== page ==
Dec 2, 2013

Convincing your boss to go mobile: Sometimes the truth hurts

Designer Manager

The Go Mobile team’s recent focus group and survey revealed making departmental websites mobile friendly is not a high priority for management. A respondent said tools were needed to “help convince my leadership that this needs to be done now and not just soon.” Here are a few ways you might approach this problem.

“[Insert name of top competitor]’s website is already mobile friendly”
Look at peer institution websites (vision2020.tamu.edu/peer-institutions) to see how far along they are in going mobile. If your top competitors are already mobile friendly, your department is falling behind. If many aren’t mobile friendly, your department has an opportunity to become a leader in this area.

“Students hate our website”
Survey students within your majors about whether the current site adequately supports access from mobile devices. Take the opportunity to find out what content is the most important to students, which will be helpful when redesigning your site.

“The latest website redesign was in the last century”
A Chanel suit is timeless. A website design, not so much. In your survey, ask students about how they feel about the website’s design. Results may help your leadership understand an outmoded, poorly designed site speaks more powerfully in a negative way than they thought.

“Faculty hate our website, too”
This could pose some difficulties in obtaining information, so you may need to be a bit “sneakier.” For example, if your department is conducting a job search, ask the committee chair if the website shows the department in the best light. The current site may not be meeting faculty needs for reasons other than lack of mobile friendliness.

We know having a great website isn’t one of the metrics by which your department is assessed. However, it is a very important tool that helps departments achieve their goals.

Nov 21, 2013

Why mobile first?

Designer Developer

If you’re new to the concept of mobile first, its simply the practice of designing and developing websites starting with the mobile experience.

Hearing the term mobile-first a couple years ago, I thought how dumb, web surfing is best done on a huge monitor!  We should just give the one or two mobile users out there separate mobile sites.

Two years and several responsive sites later, I get it.

The growth of mobile has been discussed before, so lets cover other benefits.

Using a mobile first approach improves:

  • Mobile experience (duh) – mobile becomes first priority instead of an afterthought
  • Content – the small screen compels us to write concise content that is focused on user needs
  • Accessibility – screen readers and mobile browsers thrive on clean, semantic html
  • Usability – simplifying our interfaces and prioritizing content over navigation leads to sites that are easier to use
  • Speed – the constraints of mobile bring us to remove unnecessary cruft; reducing ornamentation, graphics and fancy javascript makes everything faster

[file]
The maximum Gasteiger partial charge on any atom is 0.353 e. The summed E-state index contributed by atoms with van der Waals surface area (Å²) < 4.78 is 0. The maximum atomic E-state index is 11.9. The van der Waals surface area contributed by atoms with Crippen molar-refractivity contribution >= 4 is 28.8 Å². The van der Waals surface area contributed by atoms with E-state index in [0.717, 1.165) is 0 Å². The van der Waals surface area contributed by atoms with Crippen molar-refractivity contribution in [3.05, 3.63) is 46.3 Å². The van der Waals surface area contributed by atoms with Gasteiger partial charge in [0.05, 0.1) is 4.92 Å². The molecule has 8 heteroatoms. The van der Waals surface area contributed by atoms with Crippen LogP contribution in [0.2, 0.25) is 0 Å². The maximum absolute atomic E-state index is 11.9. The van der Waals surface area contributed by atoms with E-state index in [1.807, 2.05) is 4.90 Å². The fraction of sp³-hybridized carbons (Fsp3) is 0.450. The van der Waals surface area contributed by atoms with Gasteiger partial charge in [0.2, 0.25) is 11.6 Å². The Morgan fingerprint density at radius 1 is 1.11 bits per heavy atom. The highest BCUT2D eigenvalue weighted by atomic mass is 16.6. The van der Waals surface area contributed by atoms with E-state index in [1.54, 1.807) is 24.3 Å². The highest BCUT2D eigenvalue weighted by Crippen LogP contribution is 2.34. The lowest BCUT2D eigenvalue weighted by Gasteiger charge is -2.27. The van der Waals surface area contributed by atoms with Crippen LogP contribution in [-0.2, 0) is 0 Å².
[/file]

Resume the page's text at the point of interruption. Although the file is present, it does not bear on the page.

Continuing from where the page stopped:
• Development time – starting small and adding features for larger screens results in leaner code

Where to go from here

We have a few points on how to think mobile first under the Go Mobile strategy page. Then definitely read Mobile First by Luke Wroblewski. Everything here is rehashing ideas from Luke’s book.

Nov 1, 2013

Tragedy of the Commons

Manager

A recent EDUCAUSE Center for Research and Analysis (ECAR) report cites a tragedy of the commons playing out in the ether of university wireless networks. It seems that the number of “Internet capable devices” is increasing at a steep rate among campus humanoids, most sharply among students. In fact, the prediction is that there will be four devices per student on Doctoral/Research campuses by 2014. At Texas A&M University, that translates into more than 200,000 devices, and that doesn’t even account for faculty, staff, administrators and visitors. What’s frightening is that the curve doesn’t appear to be slowing. While we have yet to see saturation of the campus network, the theory of the tragedy of the commons would posit that this condition will eventually lead to a depletion of the common resource (e.g., bandwidth, network nodes, addresses, etc.).

How will individual digital behavior and habits impact the collective commons of shared networking space? Will the current adequacy of the resource eventually move to scarcity, and how can we avoid it? Perhaps setting some bring-your-own-device (BYOD) guidelines are in order.The report goes on to talk about the federal government’s BYOD Toolkit with a set of pre-canned policies that could serve as a starting point for our own discussion. ECAR reports that 47% of institutions are developing comprehensive mobile device strategies and consider it a high or essential priority. The most common policies are acceptable use (89%), employee privacy (79%) and security requirements for data (75%). The least common policies are limitations of liability (32%), permitted/allowed apps (40%) and ownership of provisioned apps and services (43%).

Back to the BYOD proliferation issue. If the trend of (roughly) doubling devices every three years continues, we may not be able to keep up in the future. Now is the time to start a discussion on mobile proliferation.

 

Oct 15, 2013

Flexbox – True layout properties for CSS without a framework

Developer

We have tried everything to tame the elusive HTML layouts. We began with tables, then divs using CSS floats and even changing the display property but nothing was easy without a number of hacks and feats of magic.

Now entering, Flexbox! The flexbox module is a collection of wonderful new CSS properties that I’ve been excited about since I came across it on www.css-tricks.com and even more so, when I attended a workshop at the WebVisionEvents conference in May. It is the true layout module in CSS without a framework.